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The Hama-rikyu Gardens are one of the most famous gardens in Tokyo, a quiet oasis surrounded by tower buildings. After enjoying beautiful landscaped garden, visit to the Kazurabashi Bridge of Iya in Tokushima prefecture, suspension bridge over a gorge used to for dairy services. The scenery of majestic nature you will see while you across this bridge is simply magnificent. This journey will allow you to thoroughly enjoy the pleasures of scenery beauty.

Official Tokyo Travel Guide

Local government official website


  • Traveled : December 2017 Ian Livingston
    Reside in USA
  • Traveled : December 2017 Nicholas Rich
    Reside in Kanagawa
    Home country: USA

Los Angeles International Airport

ANA105 Examine the directions from your country

  • Ian Livingston

    The ANA's aircraft I flew aboard has comfortable and unusually wide seats. Entertainment options included various movies, and the food tasted really good. The flight was punctual and staffed by a large and memorably welcoming team.

Haneda Airportmore

Haneda Airport

The airport serves as an air gateway for Tokyo. The passenger terminal is filled with various commercial facilities, and visitors can command a panoramic view of Tokyo Bay from the rooftop observation deck, so that every one, even those who are not flying, can enjoy the terminal.

Tokyo Metropolitan Area



Hama-rikyu Gardensmore


Hama-rikyu Gardens

Featuring a tidal pond with water drawn from Tokyo Bay and a wild duck preserve, Hama-rikyu Gardens is the garden of the Tokugawa Shogunate family, and functioned as the branch castle of the Edo Castle during the Edo era. It's said that the garden's current form was completed during the reign of the 11th-generation Shogun, Ienari. After the Meiji Restoration, it became the detached palace of the imperial family, and was renamed Hama-rikyu.

  • Ian Livingston

    In the heart of the Tokyo Metropolis, yet you’ll find the beautiful natural world. The backdrop of tall office buildings and hotels stands as contrast to the otherwise insulating calm of these gardens, which beside Tokyo Bay shelter twisting pines, seasonally blooming brilliant flowers, and an over-water tea house.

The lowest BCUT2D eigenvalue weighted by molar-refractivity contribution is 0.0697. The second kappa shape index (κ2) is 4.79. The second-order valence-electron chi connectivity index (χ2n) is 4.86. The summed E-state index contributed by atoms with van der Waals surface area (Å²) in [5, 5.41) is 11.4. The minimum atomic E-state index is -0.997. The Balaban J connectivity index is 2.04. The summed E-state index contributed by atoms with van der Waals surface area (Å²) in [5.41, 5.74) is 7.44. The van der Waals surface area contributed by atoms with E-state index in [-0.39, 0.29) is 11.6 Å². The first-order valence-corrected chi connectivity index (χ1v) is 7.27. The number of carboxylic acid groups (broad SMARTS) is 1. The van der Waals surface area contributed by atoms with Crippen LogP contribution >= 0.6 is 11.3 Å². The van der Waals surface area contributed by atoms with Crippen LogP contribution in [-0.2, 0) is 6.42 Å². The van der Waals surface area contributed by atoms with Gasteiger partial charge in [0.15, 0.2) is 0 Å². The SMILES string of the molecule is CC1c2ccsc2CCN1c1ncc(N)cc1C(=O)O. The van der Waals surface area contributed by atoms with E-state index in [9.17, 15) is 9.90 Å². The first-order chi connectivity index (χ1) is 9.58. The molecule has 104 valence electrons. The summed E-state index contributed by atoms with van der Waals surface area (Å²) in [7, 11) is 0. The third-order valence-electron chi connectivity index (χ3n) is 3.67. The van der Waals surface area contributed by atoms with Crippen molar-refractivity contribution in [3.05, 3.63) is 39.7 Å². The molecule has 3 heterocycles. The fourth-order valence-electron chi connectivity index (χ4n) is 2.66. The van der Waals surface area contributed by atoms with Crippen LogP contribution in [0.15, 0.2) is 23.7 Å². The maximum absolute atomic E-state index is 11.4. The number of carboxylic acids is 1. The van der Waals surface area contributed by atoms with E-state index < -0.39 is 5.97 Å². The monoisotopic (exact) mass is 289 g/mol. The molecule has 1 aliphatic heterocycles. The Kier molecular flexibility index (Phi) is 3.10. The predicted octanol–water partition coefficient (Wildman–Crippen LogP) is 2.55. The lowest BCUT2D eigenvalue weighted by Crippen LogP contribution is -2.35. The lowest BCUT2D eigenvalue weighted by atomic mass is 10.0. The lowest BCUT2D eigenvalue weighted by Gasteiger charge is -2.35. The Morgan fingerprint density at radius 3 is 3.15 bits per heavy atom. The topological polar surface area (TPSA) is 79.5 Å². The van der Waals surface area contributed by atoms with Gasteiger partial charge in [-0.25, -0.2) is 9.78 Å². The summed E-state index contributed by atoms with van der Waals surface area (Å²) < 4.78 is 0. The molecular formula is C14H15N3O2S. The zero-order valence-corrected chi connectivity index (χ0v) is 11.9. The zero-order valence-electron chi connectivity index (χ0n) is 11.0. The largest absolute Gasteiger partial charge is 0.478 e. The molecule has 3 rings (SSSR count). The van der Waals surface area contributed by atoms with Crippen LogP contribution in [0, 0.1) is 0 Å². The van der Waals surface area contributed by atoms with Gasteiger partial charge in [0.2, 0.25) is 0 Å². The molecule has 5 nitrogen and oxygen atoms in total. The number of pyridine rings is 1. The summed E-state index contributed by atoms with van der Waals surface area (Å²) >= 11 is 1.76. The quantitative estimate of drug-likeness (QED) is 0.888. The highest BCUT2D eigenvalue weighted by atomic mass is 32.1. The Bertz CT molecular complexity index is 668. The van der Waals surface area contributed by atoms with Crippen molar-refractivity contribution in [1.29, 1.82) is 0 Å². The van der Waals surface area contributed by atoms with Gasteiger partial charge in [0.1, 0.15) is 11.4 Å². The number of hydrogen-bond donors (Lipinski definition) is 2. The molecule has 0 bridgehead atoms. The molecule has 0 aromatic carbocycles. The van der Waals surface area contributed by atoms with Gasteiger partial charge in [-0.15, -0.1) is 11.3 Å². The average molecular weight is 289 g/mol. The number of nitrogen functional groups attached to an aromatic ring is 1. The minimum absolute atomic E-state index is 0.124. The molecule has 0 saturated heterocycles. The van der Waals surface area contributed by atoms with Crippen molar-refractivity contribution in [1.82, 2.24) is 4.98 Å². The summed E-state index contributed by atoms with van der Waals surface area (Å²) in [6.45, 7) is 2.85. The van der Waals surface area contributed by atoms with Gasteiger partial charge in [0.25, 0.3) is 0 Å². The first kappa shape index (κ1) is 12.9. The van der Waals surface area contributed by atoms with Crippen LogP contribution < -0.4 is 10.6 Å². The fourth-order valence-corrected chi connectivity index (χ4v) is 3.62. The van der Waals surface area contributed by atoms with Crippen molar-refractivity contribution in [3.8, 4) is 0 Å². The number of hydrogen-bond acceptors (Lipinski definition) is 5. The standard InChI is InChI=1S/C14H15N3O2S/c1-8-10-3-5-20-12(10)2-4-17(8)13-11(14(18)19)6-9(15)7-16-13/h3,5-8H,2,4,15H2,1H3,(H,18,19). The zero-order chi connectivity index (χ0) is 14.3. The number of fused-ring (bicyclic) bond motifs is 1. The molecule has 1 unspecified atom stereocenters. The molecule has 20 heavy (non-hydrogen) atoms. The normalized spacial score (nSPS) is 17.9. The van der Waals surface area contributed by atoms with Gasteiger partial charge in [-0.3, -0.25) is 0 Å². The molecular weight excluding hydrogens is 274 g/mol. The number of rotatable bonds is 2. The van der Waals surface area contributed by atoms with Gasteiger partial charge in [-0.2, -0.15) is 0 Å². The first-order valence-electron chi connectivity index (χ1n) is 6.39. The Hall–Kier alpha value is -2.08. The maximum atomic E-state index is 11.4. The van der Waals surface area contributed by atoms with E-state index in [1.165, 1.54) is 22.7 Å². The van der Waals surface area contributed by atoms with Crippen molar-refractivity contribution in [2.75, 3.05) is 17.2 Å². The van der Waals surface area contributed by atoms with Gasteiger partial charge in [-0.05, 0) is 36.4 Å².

• Nicholas Rich

    The Hama-Rikyu Gardens give visitors a scenic glimpse of natural beauty in the middle of one of Tokyo's bustling neighborhoods. Whether its the colorful leaves of autumn, the blooming cherry blossoms of spring, peonies and more, there's a reason to visit each season.

Take the water bus

Water Bus
(Tokyo Cruise Ship)

Water Bus<br>(Tokyo Cruise Ship)

Enjoy a roughly 60-minute cruise along the Sumida River, taking in the sights and sounds. Listen to the audio along the way to learn and see how Tokyo's harbor has been transformed over the years.

  • Ian Livingston

    The water bus is both an activity in itself and an alternative to the sometimes-congested Tokyo metro system. Tickets were cheap and easy to obtain with the assistance of an on-hand staff member. At each stop, a different staff member did a round with the English details scratched on a sign. I found it a great way to establish early bearings in Tokyo.

  • Nicholas Rich

    The water bus has many routes along the Sumida river, but the route we took was getting to the heart of Asakusa. No matter which tour you take passengers can get a waterside view of the historic buildings in the area, such as the buildings of the Asahi Breweries headquarters, and Tokyo Sky Tree.

About 5 minutes on foot after getting off the water bus at Asakusa / Asakusa Station

  • Ian Livingston

    Aoi Marushin is 70-years old and an icon. The tempura (tendon) is served in just the right portions, and fried in just the right (light) sesame oil blend. The main (two shrimp, squid, a white fish, sweet potato, green pepper) was delicious, and served with a pile of salt and crushed wasabi in a bowl in the middle of the table. It’s walking distance from the wonders of the Asakusa temple complex.

    It's not too much to say that the most guidebooks list the Sensō-ji Buddhist temple—one of the Tokyo’s oldests—and its auxiliary grounds. The temple and adjacent five-story pagoda glow red and assuring against the cityscape, which made the approach—via matching red gates, giant lanterns and a runway of snack stalls and innumerable fortune slips tied to wires with people's wishes—a real trip. On the side streets that splinter off from the grounds are tiny shops slinging melon bread, stand-up sushi, menchi katsu, sweet potato ice cream…

  • Nicholas Rich